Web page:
How One Fashion Designer Made the Most of Low Ceilings

How One Fashion Designer Made the Most of Low Ceilings

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Tara Bellucci
Sep 6, 2016
(Image credit: Douglas Friedman courtesy Elle Decor)

The Long Island home of fashion designer Victoria Swanson Beard is, by all accounts, gorgeous (it is on the October cover of Elle Decor for a reason). While the 1865 farmhouse has been completely redone, Swanson Beard still suffers a problem that plagues many—low ceilings. Here are three ways she makes it work that you can use, too.

1. Add height in other ways

In the dining room (pictured above), Swanson Beard doesn't shy away from tall items. The sideboard features tall vases with tall flowers, and there are two trees in the corners. This all brings the eye up, making the most of the space you do have.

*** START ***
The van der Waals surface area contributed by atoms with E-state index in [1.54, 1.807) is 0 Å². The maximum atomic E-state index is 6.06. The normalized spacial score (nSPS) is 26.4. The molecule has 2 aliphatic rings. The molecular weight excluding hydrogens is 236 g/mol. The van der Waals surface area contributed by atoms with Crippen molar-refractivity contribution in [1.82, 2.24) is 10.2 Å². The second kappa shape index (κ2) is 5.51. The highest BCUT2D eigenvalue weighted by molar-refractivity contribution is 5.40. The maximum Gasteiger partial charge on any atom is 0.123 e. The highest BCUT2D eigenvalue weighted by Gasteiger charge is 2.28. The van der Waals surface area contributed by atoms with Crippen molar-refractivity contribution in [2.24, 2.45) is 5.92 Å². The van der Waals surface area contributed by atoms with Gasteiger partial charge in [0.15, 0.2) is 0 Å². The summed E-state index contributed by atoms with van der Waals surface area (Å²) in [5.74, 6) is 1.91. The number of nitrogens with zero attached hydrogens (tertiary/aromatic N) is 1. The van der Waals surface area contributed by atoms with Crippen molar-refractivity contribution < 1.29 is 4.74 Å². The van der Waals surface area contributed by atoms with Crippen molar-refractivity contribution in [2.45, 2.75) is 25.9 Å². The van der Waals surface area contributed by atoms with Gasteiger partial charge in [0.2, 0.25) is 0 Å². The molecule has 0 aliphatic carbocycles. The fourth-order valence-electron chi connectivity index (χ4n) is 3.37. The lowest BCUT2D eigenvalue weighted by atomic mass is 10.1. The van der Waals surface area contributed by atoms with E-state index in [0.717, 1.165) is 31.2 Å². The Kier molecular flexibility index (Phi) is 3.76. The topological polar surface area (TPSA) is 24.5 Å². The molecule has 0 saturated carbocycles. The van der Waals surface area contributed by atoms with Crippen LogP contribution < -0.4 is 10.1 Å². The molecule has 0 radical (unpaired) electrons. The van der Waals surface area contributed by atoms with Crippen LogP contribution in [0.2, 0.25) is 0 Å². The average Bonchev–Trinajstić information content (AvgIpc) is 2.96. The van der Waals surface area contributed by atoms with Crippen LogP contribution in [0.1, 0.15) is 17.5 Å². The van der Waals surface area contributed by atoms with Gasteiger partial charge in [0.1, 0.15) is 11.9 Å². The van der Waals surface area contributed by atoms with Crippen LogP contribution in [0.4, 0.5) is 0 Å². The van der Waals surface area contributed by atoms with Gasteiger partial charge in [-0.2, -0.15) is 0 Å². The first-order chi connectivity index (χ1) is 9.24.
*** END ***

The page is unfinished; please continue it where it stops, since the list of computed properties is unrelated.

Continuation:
(Image credit: Douglas Friedman courtesy Elle Decor)

2. Add interest to the walls

Browsing the article, I didn't notice the low ceilings until Swanson Beard mentioned it herself. "The rooms are large rectangles with low ceilings, and there's not much excitement to them," she tells Elle Decor. Her solution? "Wallpaper provided that surprise element. Each room has an identity now; each is very inviting."

(Image credit: Douglas Friedman courtesy Elle Decor)

3. Embrace the coziness

In the bedrooms, living room, and even a bit in the breakfast nook above, Swanson Beard layers prints and comfy textures that pile on the cozy. "We'd joke that it's granny-chic, sloppy and comfortable," she says. There's no evidence of sloppiness in the photoshoot, but it does exude comfort.

Check out more of the home in the October issue of Elle Decor.

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